Point Reyes/Sugarloaf Ridge

We took a trip down to Northern California and saw some great things at Point Reyes and Sugarloaf Ridge.

This will be a text-light post, which will be nice for you skimmers.  This is by no means any attempt at a comprehensive detail of these locations.


Pretty good view from near a Subway.

We did some exploring of Sugarloaf State Park.

Here's a shooting star.


There were some nice spots along the creek, including Sonoma Creek Falls.  This is a really nice place with some beautiful things to see and explore.  That said, some of the most striking images I took away were the unique houses on the road in.  They were beautiful, quirky, and well-kept.


This cool rock caught my attention.

We also hit the Wolf House, which is the ruins of a home in the forested hills that Jack London had built.  Wish we'd have had more time to explore the area around here.  Lots of trails and a really nice museum dedicated to not just London's writing, but the rest of him as well.


I have to say that I was a little disappointed I could not walk on and around the ruins, but I understand and respected the rules.  Still, this type of stuff is always fascinating.

One of the days, we went west and hit the coast.  We'd never been to Point Reyes and it did not disappoint.  Truly one of my favorite places on the planet.  Even the drive was outstanding.


Cypress trees lining the road to the Marconi radio station.  Yes, everyone who's been here has a pic like this.  Now I do too.


Calla lilies growing near the station.

Onto the beach!


On to the beach!

(Which is correct in this instance?  Both, I say!)

Yes, ice plants are not native and are a destructive invasive.  They are still really pretty and sit still for photos.  They also are everywhere here, unfortunately.


The beach geology was astounding.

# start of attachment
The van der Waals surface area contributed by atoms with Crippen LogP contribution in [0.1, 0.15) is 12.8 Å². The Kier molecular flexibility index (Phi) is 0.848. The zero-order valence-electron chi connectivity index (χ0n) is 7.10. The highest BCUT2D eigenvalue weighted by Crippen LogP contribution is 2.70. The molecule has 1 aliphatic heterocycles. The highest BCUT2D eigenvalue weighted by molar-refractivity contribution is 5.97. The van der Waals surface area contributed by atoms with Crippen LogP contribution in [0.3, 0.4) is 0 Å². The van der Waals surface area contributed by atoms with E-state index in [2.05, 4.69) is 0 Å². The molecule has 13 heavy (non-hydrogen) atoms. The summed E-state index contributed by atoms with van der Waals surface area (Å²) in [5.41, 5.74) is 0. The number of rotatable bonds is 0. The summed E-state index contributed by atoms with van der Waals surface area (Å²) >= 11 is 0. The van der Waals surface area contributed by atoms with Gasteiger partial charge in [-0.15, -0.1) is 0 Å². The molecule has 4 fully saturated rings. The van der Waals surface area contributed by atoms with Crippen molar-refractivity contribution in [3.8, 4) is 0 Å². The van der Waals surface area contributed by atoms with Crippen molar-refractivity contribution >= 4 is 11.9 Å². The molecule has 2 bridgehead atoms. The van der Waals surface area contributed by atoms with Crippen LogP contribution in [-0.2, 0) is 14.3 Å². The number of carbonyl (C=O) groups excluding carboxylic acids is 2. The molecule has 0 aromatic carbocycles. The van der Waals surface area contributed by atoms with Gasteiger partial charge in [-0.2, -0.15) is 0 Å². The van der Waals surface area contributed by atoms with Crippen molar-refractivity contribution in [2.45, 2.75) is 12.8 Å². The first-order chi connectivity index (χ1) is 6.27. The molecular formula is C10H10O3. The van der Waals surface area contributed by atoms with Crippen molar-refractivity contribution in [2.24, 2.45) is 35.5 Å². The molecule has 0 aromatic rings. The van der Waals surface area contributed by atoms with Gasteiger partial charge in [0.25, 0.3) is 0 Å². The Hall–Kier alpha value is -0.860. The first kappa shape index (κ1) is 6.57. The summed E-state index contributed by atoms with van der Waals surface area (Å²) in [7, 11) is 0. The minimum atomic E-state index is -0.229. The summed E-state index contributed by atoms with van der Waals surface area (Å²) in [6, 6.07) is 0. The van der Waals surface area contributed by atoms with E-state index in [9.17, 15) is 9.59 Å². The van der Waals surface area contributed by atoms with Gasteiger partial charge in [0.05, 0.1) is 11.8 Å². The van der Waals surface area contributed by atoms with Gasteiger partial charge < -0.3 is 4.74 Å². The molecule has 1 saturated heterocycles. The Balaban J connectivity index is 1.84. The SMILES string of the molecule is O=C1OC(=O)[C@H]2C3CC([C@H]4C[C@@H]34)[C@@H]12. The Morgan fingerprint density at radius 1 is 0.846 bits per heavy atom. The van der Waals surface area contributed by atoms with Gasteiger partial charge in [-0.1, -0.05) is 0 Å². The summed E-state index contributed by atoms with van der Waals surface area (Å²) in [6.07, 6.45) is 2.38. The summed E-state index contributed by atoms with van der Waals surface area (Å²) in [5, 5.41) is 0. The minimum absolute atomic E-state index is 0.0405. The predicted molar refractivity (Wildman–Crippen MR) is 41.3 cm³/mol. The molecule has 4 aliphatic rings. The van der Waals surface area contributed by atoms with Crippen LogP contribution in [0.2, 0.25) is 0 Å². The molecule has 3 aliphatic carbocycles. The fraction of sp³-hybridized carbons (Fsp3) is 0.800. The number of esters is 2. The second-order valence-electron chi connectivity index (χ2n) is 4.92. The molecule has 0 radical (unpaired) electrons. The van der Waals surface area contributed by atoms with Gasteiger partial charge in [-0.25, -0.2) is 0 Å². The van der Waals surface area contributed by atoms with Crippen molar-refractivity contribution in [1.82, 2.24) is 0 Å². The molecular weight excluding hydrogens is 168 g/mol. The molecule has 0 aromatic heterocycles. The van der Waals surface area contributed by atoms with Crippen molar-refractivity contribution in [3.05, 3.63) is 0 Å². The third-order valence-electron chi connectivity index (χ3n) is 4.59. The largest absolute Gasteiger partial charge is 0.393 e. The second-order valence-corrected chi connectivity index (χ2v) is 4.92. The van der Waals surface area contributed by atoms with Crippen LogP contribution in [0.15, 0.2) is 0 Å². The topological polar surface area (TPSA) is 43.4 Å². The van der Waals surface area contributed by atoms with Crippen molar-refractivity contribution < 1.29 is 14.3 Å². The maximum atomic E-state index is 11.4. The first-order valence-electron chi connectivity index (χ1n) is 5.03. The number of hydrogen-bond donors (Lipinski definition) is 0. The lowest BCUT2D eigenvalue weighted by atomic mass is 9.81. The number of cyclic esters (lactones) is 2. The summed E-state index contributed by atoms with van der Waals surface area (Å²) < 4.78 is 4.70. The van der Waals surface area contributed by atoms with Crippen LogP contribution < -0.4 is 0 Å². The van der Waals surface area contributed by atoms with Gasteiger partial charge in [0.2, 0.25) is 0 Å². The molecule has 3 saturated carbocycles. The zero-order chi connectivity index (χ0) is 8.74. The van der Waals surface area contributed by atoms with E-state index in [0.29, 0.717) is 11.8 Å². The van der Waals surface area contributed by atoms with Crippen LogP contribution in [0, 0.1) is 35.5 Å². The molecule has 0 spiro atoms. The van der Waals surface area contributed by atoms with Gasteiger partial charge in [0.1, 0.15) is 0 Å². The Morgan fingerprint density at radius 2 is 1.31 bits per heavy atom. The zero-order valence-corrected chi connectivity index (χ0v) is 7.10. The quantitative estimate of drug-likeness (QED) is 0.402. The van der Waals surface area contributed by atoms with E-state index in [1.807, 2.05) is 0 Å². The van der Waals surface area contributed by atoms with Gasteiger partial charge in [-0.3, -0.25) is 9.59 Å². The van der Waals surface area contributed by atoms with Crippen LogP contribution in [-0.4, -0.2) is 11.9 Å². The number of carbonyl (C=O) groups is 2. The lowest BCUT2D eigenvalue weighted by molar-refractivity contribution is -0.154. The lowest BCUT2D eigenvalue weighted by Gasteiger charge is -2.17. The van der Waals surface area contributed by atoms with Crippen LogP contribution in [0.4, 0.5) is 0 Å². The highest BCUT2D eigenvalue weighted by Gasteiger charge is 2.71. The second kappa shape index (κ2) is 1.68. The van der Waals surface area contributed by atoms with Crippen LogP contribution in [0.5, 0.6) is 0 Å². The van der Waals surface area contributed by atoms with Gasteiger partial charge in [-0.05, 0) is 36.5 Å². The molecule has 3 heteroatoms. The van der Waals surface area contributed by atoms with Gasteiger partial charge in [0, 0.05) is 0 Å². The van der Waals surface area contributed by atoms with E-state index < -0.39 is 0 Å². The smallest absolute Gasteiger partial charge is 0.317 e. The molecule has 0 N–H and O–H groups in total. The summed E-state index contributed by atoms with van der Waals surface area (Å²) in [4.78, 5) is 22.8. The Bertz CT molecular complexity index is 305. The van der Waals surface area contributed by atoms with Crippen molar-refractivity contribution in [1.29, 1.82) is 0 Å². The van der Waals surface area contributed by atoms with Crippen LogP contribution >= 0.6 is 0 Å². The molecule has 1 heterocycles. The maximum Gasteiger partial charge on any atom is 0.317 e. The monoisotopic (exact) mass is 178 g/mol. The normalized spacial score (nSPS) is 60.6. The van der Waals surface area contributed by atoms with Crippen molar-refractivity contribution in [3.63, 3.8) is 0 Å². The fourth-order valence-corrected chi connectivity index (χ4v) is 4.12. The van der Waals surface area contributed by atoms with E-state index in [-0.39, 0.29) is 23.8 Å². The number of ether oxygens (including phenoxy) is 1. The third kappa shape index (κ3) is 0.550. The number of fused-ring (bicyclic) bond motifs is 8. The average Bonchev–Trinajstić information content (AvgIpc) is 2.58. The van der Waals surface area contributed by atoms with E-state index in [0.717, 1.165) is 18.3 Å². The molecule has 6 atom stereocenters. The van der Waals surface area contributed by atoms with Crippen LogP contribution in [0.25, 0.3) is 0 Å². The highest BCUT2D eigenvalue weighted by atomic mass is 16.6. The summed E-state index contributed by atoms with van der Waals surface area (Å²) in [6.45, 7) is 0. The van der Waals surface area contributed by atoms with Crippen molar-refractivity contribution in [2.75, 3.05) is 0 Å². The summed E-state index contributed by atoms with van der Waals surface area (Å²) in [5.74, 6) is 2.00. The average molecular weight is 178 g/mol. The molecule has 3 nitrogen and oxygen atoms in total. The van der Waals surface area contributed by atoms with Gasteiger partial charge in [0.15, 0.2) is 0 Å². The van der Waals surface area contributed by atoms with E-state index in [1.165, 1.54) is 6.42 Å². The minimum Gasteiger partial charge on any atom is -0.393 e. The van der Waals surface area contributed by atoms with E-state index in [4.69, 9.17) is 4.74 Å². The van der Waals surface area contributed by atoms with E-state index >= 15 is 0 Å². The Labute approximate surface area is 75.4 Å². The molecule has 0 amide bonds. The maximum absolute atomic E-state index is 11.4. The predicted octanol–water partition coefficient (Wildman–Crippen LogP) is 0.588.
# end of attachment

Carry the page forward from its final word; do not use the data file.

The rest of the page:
And so was the ocean.

The unique thing about this beach is that the ocean crashes right down on top of you.  Typically, an average Oregon beach sees the water slowly creep up the sand.  Here, it crashes down 50' away and every so often, the water absolutely erupts.  There are also sneaker waves constantly.

One thought on Point Reyes/Sugarloaf Ridge

  1. First of all, the still photos of the mountain stream crashing among the boulders is crisp, wet and the the sunlight on the leaves sparkle with the same brilliance as the moving water. Secondly, the ice plants, although invasives, are visually enchanting. And lastly, the ocean videos are amazing because not only is it true that they crash right upon you, but the sand, the sky and the sea has such a pristine quality about it. Newly made almost. And, that clear clean quality allows your eye to rest upon the motion, each wave unique, in the repetitious pattern that is mesmerizing. Something I have always loved about the ocean. Strangely, it is almost more mesmerizing on video because being there in real life, always introduces a multiplicity of distractions, from wind, to other kinds of movements from birds and the desire to touch and feel the water, sand, etc. .

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